This is how much the average US LGBTQ+ couple reportedly earns

Bright, colourful image of an LGBTQ+ couple

Ever wondered what the average LGBTQ+ couple in the US is like? Well, according to census data, they’re childless, middle-aged homeowners bringing home a six-figure salary. 

In an analysis by Business Insider, painting a picture of the average same-sex relationship in the US, several census surveys were collated for key data points, including home ownership and household earnings. The outlet measured reports by the Household Pulse Survey (HPS) and the American Community Survey (ACS) to review the lives of queer couples who live together.

Business Insider prefaced the report by detailing the population of LGBTQ+ people in America, with about three per cent of the population identifying as gay or lesbian, five per cent identifying as bisexual, and 0.4 per cent as transgender.

While other reports have found that more young people are likely to identify as LGBTQ+ than ever before, the latest findings only focused on same-sex partners who live together, which might mean the data leans more on older LGBTQ+ people.

Where are same-sex couples most likely to live?

ACS data from 2022 showed that same-sex couples are more likely to live on the coasts of America, which tend to be more accepting areas for LGBTQ+ people.

Washington DC had the highest percentage of same-sex households, at 3.6 per cent. This was followed by Vermont (1.8 per cent) and Massachusetts (1.5 per cent).

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California had the biggest number of same-sex households, at more than 162,100, followed by Texas, which had more than 107,200. These are the most-densely populated states in the country.

What are they like?

The census data found that the average same-sex couple are likely to have degrees, with both partners working, and not have children.

Business Insider’s report found that the average age of a married same-sex couple is 48.6, compared with 52.9 for married straight people. In nearly two thirds of same-sex couples, both partners were working.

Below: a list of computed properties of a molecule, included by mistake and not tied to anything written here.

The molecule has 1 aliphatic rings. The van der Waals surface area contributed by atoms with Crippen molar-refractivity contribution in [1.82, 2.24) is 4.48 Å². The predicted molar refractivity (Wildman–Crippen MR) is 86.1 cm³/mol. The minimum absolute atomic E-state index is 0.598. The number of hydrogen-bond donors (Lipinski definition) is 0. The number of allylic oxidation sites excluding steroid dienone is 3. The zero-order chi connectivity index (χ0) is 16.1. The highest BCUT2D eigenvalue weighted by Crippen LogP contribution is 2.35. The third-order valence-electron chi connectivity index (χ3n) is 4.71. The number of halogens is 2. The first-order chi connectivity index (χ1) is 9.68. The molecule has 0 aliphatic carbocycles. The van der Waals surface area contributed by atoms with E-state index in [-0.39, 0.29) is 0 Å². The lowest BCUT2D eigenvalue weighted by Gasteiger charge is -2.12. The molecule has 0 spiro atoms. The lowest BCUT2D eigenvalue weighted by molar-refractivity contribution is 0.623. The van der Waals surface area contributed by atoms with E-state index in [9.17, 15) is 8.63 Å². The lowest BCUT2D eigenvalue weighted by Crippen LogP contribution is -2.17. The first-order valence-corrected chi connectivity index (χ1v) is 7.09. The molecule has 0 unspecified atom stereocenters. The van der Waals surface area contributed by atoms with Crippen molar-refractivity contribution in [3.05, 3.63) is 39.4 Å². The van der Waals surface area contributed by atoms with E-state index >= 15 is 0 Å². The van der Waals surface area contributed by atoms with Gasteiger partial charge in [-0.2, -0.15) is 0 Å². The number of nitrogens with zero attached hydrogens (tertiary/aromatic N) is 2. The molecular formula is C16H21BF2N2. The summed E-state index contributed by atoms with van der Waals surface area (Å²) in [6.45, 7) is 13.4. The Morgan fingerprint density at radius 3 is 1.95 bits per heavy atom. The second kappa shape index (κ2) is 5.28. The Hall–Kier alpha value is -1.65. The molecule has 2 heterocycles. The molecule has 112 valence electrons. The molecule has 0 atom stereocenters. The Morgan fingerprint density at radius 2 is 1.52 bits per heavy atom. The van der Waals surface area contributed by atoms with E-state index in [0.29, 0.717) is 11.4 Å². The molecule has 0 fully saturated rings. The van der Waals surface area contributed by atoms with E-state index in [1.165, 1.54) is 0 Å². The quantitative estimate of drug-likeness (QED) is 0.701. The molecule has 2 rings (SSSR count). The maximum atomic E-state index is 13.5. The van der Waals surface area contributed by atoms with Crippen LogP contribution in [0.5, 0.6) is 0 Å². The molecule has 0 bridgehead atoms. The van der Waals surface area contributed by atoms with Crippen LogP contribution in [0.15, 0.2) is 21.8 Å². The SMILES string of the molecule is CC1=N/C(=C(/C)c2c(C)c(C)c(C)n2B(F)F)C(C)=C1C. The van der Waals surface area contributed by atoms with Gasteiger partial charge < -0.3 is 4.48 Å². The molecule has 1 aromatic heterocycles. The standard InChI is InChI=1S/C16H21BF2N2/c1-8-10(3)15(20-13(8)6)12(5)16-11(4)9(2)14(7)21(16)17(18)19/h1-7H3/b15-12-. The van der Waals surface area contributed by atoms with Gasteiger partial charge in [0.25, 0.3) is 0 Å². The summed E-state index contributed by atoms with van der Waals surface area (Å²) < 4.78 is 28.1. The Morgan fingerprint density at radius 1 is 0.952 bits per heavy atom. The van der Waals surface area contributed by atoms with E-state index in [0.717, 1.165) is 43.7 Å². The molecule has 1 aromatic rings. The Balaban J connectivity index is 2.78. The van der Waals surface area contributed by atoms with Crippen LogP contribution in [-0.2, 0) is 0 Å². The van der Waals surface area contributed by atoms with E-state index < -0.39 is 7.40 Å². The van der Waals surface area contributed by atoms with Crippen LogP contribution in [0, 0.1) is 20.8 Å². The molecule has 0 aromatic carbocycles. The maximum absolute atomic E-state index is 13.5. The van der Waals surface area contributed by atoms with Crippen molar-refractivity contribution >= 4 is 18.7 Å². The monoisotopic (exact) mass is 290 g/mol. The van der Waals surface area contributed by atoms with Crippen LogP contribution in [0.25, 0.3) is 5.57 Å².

Only 14.6 per cent of same-sex partners were found to have children, compared with 38.1 per cent of married straight people and 34.5 per cent of unmarried straight couples.

Several separate studies have found that same-sex couples face discrimination when it comes to adopting children, which could account for some of the differences.

Same-sex couples are more likely to have bachelor’s degrees, with 54.8 per cent of same-sex householders having successfully graduated from university. The figure is 44.5 per cent for husbands and wives.

LGBTQ+ couples are also more likely to be interracial than straight households, with 32.2 per cent of same-sex couples in such a relationship, compared with 18.6 per cent of married straight couples and 28.6 per cent of unmarried straight couples.

What do they earn?

According to the ACS census, the majority of same-sex couples have a median household income of $110,600 (£87,350).

For married same-sex couples, the average household income is $123,500 (£97, 500), compared with $109,700 (£86,600) for married straight couples.

The gender pay gap is more striking when the couple are men, as opposed to two women. Married gay men reportedly earned an average combined salary of $138,700 (£109,500) per year, while for married gay women the annual figure was $111,100 (£87,700).

The surveys also took into account those with lower incomes, with nine per cent of LGBTQ+ respondents found to earn $25,000 (£19,700) per year.

Do they own a home?

Same-sex couples in general are less likely than straight couples to have their own home, with about 62.6 per cent of LGBTQ+ people living together owning and 37.4 per cent renting. Home ownership climbs to 72.7 per cent for married same-sex couples.

Straight families are even more likely to own their homes, however, with 81.9 per cent doing so.

According to HPS data, around 15 per cent of LGBTQ+ Americans own their homes outright.

Is this an accurate picture of the average LGBTQ+ American?

While it does seem from these results that LGBTQ+ Americans are earning more, are more likely to have degrees, and have high levels of homeownership, it’s important to note that this survey only takes into account same-sex partners who are living together. 

For the average LGBTQ+ American, levels of homelessness are still high, and data shows that trans people are more likely to live in deprived areas and have worse mental health than the general population.

The Colorado Coalition for the Homeless said in its 2021 report that expansions to equality laws that prevent housing discrimination for LGBTQ+ people is one way to solve the “bleak” homelessness crisis affecting the queer community and “ensure their fates are not fraught with housing and health injustice”.

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